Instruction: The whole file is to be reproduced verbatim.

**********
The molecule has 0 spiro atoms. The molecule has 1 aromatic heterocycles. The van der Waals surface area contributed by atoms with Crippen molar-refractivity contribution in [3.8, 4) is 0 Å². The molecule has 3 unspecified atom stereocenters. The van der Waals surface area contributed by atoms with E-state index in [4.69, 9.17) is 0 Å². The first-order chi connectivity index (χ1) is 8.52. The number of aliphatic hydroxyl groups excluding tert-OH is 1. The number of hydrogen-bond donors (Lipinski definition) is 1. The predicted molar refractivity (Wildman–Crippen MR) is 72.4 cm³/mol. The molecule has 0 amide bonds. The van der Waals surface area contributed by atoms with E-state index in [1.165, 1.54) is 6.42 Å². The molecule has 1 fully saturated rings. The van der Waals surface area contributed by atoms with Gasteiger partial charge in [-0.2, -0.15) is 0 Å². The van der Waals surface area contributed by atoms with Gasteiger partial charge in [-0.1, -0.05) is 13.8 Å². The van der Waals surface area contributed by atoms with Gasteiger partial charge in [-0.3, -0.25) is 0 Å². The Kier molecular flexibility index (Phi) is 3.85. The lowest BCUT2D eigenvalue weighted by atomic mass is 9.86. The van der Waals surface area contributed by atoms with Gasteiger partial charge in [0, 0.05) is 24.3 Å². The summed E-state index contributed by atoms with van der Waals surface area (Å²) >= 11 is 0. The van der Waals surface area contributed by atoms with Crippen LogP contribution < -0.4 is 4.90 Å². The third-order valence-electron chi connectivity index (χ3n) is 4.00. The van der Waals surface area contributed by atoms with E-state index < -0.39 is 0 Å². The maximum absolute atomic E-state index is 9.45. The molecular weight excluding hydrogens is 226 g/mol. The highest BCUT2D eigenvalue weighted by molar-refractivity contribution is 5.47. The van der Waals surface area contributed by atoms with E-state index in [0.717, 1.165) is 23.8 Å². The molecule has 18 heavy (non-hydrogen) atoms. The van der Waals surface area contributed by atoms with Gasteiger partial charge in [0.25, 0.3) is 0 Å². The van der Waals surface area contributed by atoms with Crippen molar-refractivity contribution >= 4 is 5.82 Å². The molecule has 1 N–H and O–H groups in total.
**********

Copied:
The molecule has 0 spiro atoms. The molecule has 1 aromatic heterocycles. The van der Waals surface area contributed by atoms with Crippen molar-refractivity contribution in [3.8, 4) is 0 Å². The molecule has 3 unspecified atom stereocenters. The van der Waals surface area contributed by atoms with E-state index in [4.69, 9.17) is 0 Å². The first-order chi connectivity index (χ1) is 8.52. The number of aliphatic hydroxyl groups excluding tert-OH is 1. The number of hydrogen-bond donors (Lipinski definition) is 1. The predicted molar refractivity (Wildman–Crippen MR) is 72.4 cm³/mol. The molecule has 0 amide bonds. The van der Waals surface area contributed by atoms with E-state index in [1.165, 1.54) is 6.42 Å². The molecule has 1 fully saturated rings. The van der Waals surface area contributed by atoms with Gasteiger partial charge in [-0.2, -0.15) is 0 Å². The van der Waals surface area contributed by atoms with Gasteiger partial charge in [-0.1, -0.05) is 13.8 Å². The van der Waals surface area contributed by atoms with Gasteiger partial charge in [-0.3, -0.25) is 0 Å². The Kier molecular flexibility index (Phi) is 3.85. The lowest BCUT2D eigenvalue weighted by atomic mass is 9.86. The van der Waals surface area contributed by atoms with Gasteiger partial charge in [0, 0.05) is 24.3 Å². The summed E-state index contributed by atoms with van der Waals surface area (Å²) >= 11 is 0. The van der Waals surface area contributed by atoms with Crippen LogP contribution < -0.4 is 4.90 Å². The third-order valence-electron chi connectivity index (χ3n) is 4.00. The van der Waals surface area contributed by atoms with E-state index < -0.39 is 0 Å². The maximum absolute atomic E-state index is 9.45. The molecular weight excluding hydrogens is 226 g/mol. The highest BCUT2D eigenvalue weighted by molar-refractivity contribution is 5.47. The van der Waals surface area contributed by atoms with E-state index in [0.717, 1.165) is 23.8 Å². The molecule has 18 heavy (non-hydrogen) atoms. The van der Waals surface area contributed by atoms with Gasteiger partial charge in [0.25, 0.3) is 0 Å². The van der Waals surface area contributed by atoms with Crippen molar-refractivity contribution >= 4 is 5.82 Å². The molecule has 1 N–H and O–H groups in total.